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'He's still finding his feet' - Munster backing Fekitoa to show more

Munster attack coach Mike Prendergast believes they’re on the right path.

Munster centre Malakai Fekitoa.
Munster centre Malakai Fekitoa.
Image: Ben Brady/INPHO

MUNSTER ATTACK COACH Mike Prendergast says new signing Malakai Fekitoa will be able to show more of his quality as he continues to settle into life with the Irish province.

The former All Blacks centre, who now plays Test rugby for his native Tonga, joined Munster from Wasps during the summer.

He has started the southern province’s first three games of the URC season but has had a frustrating time amidst Munster’s collective struggles to fire. Fekitoa has clearly been making a big effort to deliver in the red jersey and Prendergast believes there is plenty to come.

“There is yeah, absolutely,” said Prendergast. “He’s a fantastic player on his day and I’ve seen glimpses of it, absolutely I have, you see it at training and in some of the games.

“It’s just getting used to combinations which it has been over the last number of weeks, he’s still finding his feet.

“That takes a bit of time in terms of the move, the whole rugby side of things, new coaches, new players, but we definitely see aspects of his game on both sides of the ball which are exciting and we know what’s going to come down the line.”

Fekitoa’s frustration so far is a reflection of how Munster are feeling as a set-up. Their defeats against Cardiff and Dragons were followed up by a disappointing performance against Zebre even as they notched their first win of the season.

Prendergast does come across as calm in his conviction that Munster will improve over the coming weeks, but it has been a different experience for him back with his home province after joining from Racing 92 at the end of last season.

mike-prendergast Munster attack coach Mike Prendergast. Source: Ben Brady/INPHO

Being among the rugby-mad locals in Limerick is certainly different to life in the French capital.

“In Paris, you can go for a coffee or go for lunch and you don’t meet anyone, and they don’t ask you any questions,” said Prendergast.

“Here, it’s a lot different and obviously I suppose we got a nice result last week, the performance wasn’t the best. When your performances overall haven’t been where people maybe expect them to be, yeah there’s a lot more to it.

“There’s more conversations around it but look, I knew that coming home. It’s a great club and it’s a great rugby city so you’ve got to embrace that as well, with the good times and with the tough times. And we know sport is like that and I know it very well, so I’m just getting used to that again.”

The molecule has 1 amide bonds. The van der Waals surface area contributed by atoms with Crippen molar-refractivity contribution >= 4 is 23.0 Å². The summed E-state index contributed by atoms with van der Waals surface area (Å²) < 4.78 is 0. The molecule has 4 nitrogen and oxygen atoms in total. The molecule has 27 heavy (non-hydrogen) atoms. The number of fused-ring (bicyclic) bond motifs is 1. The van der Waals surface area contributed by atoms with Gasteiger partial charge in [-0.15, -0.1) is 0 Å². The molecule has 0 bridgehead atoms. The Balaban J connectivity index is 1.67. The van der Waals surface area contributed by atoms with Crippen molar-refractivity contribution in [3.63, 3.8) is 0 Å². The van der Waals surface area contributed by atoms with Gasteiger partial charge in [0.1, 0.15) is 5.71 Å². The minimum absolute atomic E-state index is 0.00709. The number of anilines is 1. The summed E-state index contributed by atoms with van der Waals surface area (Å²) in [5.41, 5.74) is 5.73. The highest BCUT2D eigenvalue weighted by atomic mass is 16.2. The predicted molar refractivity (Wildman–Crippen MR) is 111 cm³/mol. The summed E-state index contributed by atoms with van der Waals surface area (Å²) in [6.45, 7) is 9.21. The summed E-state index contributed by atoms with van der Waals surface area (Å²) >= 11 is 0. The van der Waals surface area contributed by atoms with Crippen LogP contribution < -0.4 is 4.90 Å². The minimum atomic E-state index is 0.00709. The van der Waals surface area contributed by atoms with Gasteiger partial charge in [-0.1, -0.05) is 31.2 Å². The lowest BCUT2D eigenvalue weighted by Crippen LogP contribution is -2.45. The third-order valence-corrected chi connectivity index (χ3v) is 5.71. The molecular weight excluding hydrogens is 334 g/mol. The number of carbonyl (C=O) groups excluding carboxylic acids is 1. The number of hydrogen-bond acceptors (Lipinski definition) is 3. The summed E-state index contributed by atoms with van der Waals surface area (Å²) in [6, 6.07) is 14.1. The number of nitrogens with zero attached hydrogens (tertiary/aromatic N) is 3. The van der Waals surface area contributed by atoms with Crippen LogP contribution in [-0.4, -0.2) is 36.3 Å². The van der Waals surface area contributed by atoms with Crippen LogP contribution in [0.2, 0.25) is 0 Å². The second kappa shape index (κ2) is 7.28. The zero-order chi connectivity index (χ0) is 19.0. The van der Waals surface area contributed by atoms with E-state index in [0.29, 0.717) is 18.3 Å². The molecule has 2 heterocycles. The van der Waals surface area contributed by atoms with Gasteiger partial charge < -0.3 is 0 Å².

The Munster attack has stuttered in the opening three games, with a string of handling errors letting them down. At times, Prendergast’s men have struggled to run their rehearsed plays off set-piece because the ball has been spilled early in the passage.

He believes many of those errors are down to players having to familiarise themselves with other, given that Munster have used 41 players in three games.

“There have been individual errors, but there has been that combination thing a small bit as well.

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“To the naked eye I know it sometimes looks like a dropped pass but when you are playing with different players, different players pass the ball and run different lines, and it’s just getting the timing right and those different combinations as well. And yeah there are those individual errors.

graham-rowntree Munster boss Graham Rowntree with defence coach Denis Leamy. Source: Ben Brady/INPHO

“The players are the first people to realise that. We train at a high tempo with a lot of touches on the ball. As a coaching staff and as a group, we know where we want to go and this is the avenue that we’re going to go down, and we’re going to improve every day and every week by doing it.”

Prendergast believes that these Munster players have the skill level to make this new style of play work.

“Absolutely, and it would have been something that I had looked at,” he said. “You don’t just go into a club and decide to put in a type of framework and system and expect it just to click straight away.

“So, that’s an ongoing and it will be an ongoing process that we’re working on. Every day and every week, we’re trying to get better at it.”

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